For example, a novice/young sprinter will, up to a certain stage, possess less of a differential between his/her kinematic/kinetic outputs when comparing a block start, for instance, with a barbell exercise. In this way, the neuromuscular specificity of motion is in some proportion to each athlete’s stage of biomotor preparation. For this reason, the barbell work that might have more of a specific neuromuscular transfer earlier in an athlete’s career will, eventually, shift further into general territory as preparation rises. This is true predominantly in cases in which the competitive action is heavily dependent upon velocity.
As any athlete/coach should know, once the athlete is of complete biological maturation, the amount of time that individual is capable of continuing to lifter heavier and heavier weights, via intelligently planned training, is limited to perhaps three or four years. Beyond that, any gains become fractional unless that athlete has the luxury of increasing their bodyweight. Now, in the case of an athlete whose competitive demands are lifting weights, fractional improvements may be all that’s needed to continue to win competitions. In much the same way, any high-level sprinter is, at best, similar to the strength athlete, improving fractionally (by hundredths of a second, maybe a tenth or so, once they’ve reached the elite international level). That same high-level sprinter would be remiss, however, to expend valuable and finite adaptive reserves seeking the same fractional improvements in lifting weights as the Olympic weightlifter or powerlifter, because the neuromuscular demand of doing so presents far too great a competitive stress against the sprinter’s most important aspect of preparation—sprinting.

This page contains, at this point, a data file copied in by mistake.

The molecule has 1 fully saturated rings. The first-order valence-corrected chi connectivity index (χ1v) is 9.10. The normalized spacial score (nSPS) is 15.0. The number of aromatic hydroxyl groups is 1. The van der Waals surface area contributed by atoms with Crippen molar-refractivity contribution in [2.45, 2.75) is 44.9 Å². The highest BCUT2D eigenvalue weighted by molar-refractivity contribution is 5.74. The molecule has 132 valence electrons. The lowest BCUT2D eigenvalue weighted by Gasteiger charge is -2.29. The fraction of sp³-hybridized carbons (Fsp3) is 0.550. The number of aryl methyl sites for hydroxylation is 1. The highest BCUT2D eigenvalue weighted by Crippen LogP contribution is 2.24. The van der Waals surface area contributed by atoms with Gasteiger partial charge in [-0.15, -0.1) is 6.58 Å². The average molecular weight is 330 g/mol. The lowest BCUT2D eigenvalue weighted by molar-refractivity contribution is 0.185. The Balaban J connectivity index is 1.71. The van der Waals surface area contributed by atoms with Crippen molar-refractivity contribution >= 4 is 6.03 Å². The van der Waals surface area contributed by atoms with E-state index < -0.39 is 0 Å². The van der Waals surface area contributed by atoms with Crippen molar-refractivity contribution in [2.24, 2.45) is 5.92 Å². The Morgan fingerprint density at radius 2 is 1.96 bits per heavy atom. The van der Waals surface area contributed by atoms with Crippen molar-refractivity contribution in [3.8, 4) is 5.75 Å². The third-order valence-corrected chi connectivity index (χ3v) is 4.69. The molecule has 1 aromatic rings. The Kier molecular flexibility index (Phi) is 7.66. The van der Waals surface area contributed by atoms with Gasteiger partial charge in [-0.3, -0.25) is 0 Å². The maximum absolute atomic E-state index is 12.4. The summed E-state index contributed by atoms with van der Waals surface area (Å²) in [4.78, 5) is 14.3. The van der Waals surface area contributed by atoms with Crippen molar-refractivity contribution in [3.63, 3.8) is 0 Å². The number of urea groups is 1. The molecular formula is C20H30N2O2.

Indeed, as they get better, there is less room to get better, and the stimuli required to advance preparation for an elite athlete (who is a product of balanced preparation) is nearly invariably a specific one. In this way, it is, with very few exceptions, work on the track, not off of it, that has the most relevance to the already elite sprinter. The exceptions to the rule are those who, for whatever reason, were not recipients of holistic and well-balanced preparation and, thus, achieved a certain high level of speed in spite of the fact that they are relatively untrained in other elements of preparation (jumps, throws, weights, etc.).
All stated, the fact that the neuromuscular character of most barbell work is significantly slower than the sprinter’s horizontal velocity does not mean that neuromuscular adaptations achievable in a weight room are insignificant. Nor does this suggest that it is futile for a sprinter to utilize heavy weight training as a general neuromuscular stimulus. On the contrary, there are a variety of beneficial adaptations from weight training that effectively supplement a sprinter’s preparation, regardless of how elite that sprinter may be; and the placement of that form of training, relative to when the track work occurs, is of critical importance.
As the sprinter rises in their level of qualification, assuming for a moment that every aspect of their preparation advances relatively proportionally, their neuromuscular outputs increase on every preparatory element that allows for it. For example, as the sprinter’s max velocity increases, so often does their force-velocity profile on explosive jumps, throws, and weight training exercises, to a point, provided that all of those preparatory elements are part of their training.
Temporal Placement of Weight Training
As neuromuscular outputs rise, however, so does the structural and neuromuscular cost of performing those exercises.
For this reason, while a novice sprinter may not be at risk, and may actually benefit from performing explosive lower body weight training prior to sprinting, a high-level sprinter may pay a dear price. Thus, the temporal placement of weight training, depending particularly upon the type of weight training, is of paramount importance and strongly relative to the biomotor preparation of the sprinter.